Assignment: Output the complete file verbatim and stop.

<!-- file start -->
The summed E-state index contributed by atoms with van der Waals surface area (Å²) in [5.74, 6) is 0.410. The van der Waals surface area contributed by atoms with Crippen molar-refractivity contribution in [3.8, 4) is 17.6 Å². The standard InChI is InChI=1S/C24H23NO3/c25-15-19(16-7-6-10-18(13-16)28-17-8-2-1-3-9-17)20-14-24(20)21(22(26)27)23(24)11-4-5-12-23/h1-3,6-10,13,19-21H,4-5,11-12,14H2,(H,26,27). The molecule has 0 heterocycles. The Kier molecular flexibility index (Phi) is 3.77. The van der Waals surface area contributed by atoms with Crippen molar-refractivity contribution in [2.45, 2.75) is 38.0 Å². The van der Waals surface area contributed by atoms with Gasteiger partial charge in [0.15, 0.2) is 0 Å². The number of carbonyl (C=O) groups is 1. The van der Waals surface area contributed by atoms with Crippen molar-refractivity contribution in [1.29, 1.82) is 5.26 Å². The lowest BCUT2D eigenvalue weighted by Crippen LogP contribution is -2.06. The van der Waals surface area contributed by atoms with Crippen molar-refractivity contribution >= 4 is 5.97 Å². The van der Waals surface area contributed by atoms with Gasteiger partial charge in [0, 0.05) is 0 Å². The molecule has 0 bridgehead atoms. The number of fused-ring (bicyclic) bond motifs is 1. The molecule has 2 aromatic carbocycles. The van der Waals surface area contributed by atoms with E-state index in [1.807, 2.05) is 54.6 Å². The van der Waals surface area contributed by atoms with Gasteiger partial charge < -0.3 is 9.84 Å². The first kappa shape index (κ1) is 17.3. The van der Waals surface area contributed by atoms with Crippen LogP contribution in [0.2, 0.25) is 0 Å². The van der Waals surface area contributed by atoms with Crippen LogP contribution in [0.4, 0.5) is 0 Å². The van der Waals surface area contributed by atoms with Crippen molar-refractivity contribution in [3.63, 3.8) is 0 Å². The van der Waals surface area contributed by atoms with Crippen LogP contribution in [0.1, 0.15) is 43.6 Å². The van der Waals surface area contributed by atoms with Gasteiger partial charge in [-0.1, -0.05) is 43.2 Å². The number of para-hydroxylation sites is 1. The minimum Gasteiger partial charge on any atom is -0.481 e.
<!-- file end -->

The summed E-state index contributed by atoms with van der Waals surface area (Å²) in [5.74, 6) is 0.410. The van der Waals surface area contributed by atoms with Crippen molar-refractivity contribution in [3.8, 4) is 17.6 Å². The standard InChI is InChI=1S/C24H23NO3/c25-15-19(16-7-6-10-18(13-16)28-17-8-2-1-3-9-17)20-14-24(20)21(22(26)27)23(24)11-4-5-12-23/h1-3,6-10,13,19-21H,4-5,11-12,14H2,(H,26,27). The molecule has 0 heterocycles. The Kier molecular flexibility index (Phi) is 3.77. The van der Waals surface area contributed by atoms with Crippen molar-refractivity contribution in [2.45, 2.75) is 38.0 Å². The van der Waals surface area contributed by atoms with Gasteiger partial charge in [0.15, 0.2) is 0 Å². The number of carbonyl (C=O) groups is 1. The van der Waals surface area contributed by atoms with Crippen molar-refractivity contribution in [1.29, 1.82) is 5.26 Å². The lowest BCUT2D eigenvalue weighted by Crippen LogP contribution is -2.06. The van der Waals surface area contributed by atoms with Crippen molar-refractivity contribution >= 4 is 5.97 Å². The van der Waals surface area contributed by atoms with Gasteiger partial charge in [0, 0.05) is 0 Å². The molecule has 0 bridgehead atoms. The number of fused-ring (bicyclic) bond motifs is 1. The molecule has 2 aromatic carbocycles. The van der Waals surface area contributed by atoms with E-state index in [1.807, 2.05) is 54.6 Å². The van der Waals surface area contributed by atoms with Gasteiger partial charge < -0.3 is 9.84 Å². The first kappa shape index (κ1) is 17.3. The van der Waals surface area contributed by atoms with Crippen LogP contribution in [0.2, 0.25) is 0 Å². The van der Waals surface area contributed by atoms with Crippen LogP contribution in [0.4, 0.5) is 0 Å². The van der Waals surface area contributed by atoms with Crippen molar-refractivity contribution in [3.63, 3.8) is 0 Å². The van der Waals surface area contributed by atoms with Crippen LogP contribution in [0.1, 0.15) is 43.6 Å². The van der Waals surface area contributed by atoms with Gasteiger partial charge in [-0.1, -0.05) is 43.2 Å². The number of para-hydroxylation sites is 1. The minimum Gasteiger partial charge on any atom is -0.481 e.